It all ends today. And by “it,” of course, I mean our decade-long love affair with the Harry Potter movies. For those young adults who came of age with Harry, what’s ending is an era. I am one of them – I was 11 when the first book was released, and 19 when the last one came out – and though I’m a bigger fan of the books than of the movies, I can’t help but feel a bittersweet blend of sadness and excitement as it all winds down.
We grew up as Harry grew up, and though none of us was involved in a good-versus-evil, civil-rights-metaphor fight-to-the-death with a vicious tyrant, we still saw ourselves in Harry and in his friends. We learned a lot from these books. For example, that sometimes, nice guys finish first and smart girls get the guy. We learned about motherhood and feminism. We learned that love is the answer to almost every question, and if “love” doesn’t work, try “expelliarmus!”
And more recently, as the cast of the movies has been hitting the red carpet to promote the movie, we have learned about the glory of being a late bloomer. Keep reading »
You would think that a song called “Just the Way You Are” would be about loving and accepting a person with all their faults and foibles and so on and so forth. But it turns out that the full title of Irish pop singer Brian McFadden’s new song is “Just the Way You Are (Drunk at the Bar).” And it turns out that this song, far from being about unconditional love and acceptance, is in fact a gift for the committee in charge of picking a new national anthem for the Republic of Daterapia. Check out this chorus, after the jump. Keep reading »
Late last month, Republican firebrand Ann Coulter spoke at Homocon, an event organized by GOProud, an organization of gay conservatives. In her remarks, she tried to convince gays and lesbians in attendance that they shouldn’t want, or have the right, to get married. The week before that, following her victory in the Delaware GOP primary, Christine O’Donnell became a household name (and a political punch line), mostly thanks to her arch-conservative views on sex and masturbation.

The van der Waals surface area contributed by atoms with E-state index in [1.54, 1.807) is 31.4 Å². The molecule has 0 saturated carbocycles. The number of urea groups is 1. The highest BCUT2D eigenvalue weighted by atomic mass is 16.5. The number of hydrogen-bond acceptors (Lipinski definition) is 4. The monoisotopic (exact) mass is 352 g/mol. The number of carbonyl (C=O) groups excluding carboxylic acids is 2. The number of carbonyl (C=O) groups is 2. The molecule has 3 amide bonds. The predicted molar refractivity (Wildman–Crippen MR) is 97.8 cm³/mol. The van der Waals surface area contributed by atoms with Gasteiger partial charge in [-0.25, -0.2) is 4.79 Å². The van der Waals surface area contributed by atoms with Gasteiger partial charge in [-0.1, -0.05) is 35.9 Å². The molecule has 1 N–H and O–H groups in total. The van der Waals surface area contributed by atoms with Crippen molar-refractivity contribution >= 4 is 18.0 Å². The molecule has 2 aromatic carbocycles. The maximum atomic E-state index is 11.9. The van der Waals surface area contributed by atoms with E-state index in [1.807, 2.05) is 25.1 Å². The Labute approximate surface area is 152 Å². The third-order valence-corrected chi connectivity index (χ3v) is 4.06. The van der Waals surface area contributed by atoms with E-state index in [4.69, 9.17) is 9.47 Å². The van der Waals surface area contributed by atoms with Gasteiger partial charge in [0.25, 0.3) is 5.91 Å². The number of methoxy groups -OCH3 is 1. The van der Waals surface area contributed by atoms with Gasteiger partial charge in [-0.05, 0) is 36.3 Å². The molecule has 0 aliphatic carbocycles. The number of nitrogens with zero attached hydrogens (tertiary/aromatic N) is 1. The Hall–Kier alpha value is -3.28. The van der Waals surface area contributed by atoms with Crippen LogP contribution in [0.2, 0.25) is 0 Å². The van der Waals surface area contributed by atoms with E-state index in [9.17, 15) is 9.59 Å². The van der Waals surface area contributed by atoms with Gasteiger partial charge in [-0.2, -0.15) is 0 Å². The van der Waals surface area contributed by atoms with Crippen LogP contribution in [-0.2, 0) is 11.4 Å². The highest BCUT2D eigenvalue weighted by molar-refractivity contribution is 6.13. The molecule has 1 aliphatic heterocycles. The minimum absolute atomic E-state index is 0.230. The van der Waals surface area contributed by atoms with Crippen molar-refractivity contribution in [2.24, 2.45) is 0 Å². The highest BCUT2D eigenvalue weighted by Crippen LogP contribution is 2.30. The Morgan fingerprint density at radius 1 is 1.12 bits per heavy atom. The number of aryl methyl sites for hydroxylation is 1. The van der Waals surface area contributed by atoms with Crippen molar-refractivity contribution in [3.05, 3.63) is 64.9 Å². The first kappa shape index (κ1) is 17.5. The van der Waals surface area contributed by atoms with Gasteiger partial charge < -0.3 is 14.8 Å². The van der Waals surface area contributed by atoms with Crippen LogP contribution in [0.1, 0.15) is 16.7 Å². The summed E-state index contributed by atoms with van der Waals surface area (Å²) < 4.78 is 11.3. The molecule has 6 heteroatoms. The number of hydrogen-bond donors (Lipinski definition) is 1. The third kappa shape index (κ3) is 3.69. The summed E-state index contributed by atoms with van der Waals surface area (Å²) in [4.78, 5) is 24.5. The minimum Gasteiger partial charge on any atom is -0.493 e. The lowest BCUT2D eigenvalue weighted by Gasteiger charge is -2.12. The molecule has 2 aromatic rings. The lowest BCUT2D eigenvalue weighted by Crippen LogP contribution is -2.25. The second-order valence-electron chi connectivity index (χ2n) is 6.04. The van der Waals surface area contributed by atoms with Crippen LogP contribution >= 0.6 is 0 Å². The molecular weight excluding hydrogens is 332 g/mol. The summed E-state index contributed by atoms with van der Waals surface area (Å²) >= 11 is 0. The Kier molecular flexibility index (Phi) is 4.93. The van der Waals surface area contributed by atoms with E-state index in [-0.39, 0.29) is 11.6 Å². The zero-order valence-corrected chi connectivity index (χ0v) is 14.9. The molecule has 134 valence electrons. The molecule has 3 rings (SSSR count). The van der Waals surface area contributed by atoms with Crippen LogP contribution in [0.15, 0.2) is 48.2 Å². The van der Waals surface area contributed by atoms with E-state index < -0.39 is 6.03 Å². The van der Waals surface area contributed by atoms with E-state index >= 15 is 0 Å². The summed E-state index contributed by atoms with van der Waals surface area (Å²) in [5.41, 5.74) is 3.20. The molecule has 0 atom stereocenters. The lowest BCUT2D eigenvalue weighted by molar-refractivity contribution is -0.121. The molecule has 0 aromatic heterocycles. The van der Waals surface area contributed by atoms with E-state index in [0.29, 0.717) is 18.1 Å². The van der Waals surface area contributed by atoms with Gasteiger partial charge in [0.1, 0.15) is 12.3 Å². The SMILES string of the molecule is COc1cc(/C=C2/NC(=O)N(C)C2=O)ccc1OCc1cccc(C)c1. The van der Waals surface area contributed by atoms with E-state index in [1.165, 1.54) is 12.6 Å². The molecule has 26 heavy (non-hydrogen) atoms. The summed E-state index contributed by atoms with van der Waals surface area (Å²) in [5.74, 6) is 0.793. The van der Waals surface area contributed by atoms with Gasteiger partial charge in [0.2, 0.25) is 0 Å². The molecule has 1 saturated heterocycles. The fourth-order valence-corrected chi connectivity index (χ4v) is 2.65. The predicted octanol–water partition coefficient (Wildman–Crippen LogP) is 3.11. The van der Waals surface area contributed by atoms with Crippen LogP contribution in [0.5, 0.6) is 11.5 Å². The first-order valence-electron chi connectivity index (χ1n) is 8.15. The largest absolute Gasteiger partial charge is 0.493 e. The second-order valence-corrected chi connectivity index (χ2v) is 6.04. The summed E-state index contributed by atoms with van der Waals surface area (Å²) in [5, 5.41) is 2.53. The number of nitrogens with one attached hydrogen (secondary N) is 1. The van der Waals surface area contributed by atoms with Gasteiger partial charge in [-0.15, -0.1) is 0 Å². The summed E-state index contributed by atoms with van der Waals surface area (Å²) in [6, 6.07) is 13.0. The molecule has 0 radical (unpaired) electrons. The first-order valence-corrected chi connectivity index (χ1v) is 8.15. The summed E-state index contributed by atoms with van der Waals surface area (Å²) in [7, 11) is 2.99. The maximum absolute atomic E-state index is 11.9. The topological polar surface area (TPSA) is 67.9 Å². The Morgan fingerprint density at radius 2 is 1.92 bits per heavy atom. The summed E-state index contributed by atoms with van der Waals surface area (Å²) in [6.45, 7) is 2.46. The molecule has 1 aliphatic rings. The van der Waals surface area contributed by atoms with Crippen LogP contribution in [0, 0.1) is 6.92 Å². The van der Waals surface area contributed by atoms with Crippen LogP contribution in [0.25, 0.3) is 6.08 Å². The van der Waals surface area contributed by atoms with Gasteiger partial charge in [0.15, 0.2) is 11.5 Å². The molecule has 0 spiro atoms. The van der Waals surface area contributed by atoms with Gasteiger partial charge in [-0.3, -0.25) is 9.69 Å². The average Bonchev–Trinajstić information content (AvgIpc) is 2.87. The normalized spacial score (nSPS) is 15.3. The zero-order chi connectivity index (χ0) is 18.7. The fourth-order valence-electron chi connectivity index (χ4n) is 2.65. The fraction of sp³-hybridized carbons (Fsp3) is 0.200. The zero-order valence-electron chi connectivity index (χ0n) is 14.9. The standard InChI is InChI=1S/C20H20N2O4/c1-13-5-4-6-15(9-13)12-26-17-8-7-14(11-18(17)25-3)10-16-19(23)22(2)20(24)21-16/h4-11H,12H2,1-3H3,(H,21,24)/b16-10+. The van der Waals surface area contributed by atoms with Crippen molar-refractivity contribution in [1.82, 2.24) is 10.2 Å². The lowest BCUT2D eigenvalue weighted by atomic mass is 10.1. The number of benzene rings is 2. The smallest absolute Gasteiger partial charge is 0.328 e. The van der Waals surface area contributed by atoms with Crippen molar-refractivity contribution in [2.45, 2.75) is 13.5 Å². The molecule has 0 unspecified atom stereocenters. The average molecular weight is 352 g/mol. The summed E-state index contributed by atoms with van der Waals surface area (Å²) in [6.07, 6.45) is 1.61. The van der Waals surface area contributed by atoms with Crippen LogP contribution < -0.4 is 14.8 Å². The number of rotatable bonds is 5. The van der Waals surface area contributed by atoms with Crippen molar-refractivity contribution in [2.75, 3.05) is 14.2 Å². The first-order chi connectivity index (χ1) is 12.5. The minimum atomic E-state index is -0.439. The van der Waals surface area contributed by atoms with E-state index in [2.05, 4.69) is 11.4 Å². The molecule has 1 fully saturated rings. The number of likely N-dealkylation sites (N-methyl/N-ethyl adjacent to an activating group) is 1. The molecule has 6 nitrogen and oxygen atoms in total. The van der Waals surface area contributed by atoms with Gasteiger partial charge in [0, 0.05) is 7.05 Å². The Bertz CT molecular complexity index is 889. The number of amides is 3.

More recently, Speaker of the House Nancy Pelosi predicted that the U.S. military’s controversial “Don’t Ask, Don’t Tell” policy would be dead by the end of this year. And in a few days, Secretary of State Hillary Clinton will be heading to the Balkans to attend talks between Serbia and Kosovo on Kosovar independence.
Important issues, sure, but let’s not let them distract us from what really matters, people: Are these ladies hot or not? Keep reading »
Last weekend, I was hanging out with a male friend who I’ll call Stan. Over the course of our convo, he brought up a mutual friend who writes a rather detailed blog about her sex life. Stan was obviously disturbed by the amount of sex she appeared to be having, and the circumstances under which she’s having it. He was so perturbed that, well, the term “slut” may have been thrown around once or twice.
I, of course, objected and a fight ensued. “Look, Chloe,” Stan said. “You’re a very opinionated woman …”
I couldn’t help but notice that the tone he used for the words “slut” and “opinionated” sounded exactly the same. Keep reading »
Sex has always been painful for me. Since the day I lost my virginity at the age of 16, having sex has hurt. The first few times the pain was almost unbearable, but that didn’t strike me as terribly unusual; I knew that losing your virginity often hurt and, frankly, I was just grateful that I didn’t bleed, which would’ve meant sneaking into the laundry in the dead of night to scrub my sheets. I knew that first-time sex would hurt, and wasn’t surprised when the second and third time hurt as well. I figured it would take time for my body to get used to what was going on, and for me and my boyfriend to figure it out, too. For something that’s supposedly the most natural thing two people can do, sex sure takes a lot of maneuvering, negotiating and post-game analysis. After a few tries, I thought, it would start feeling good. Keep reading »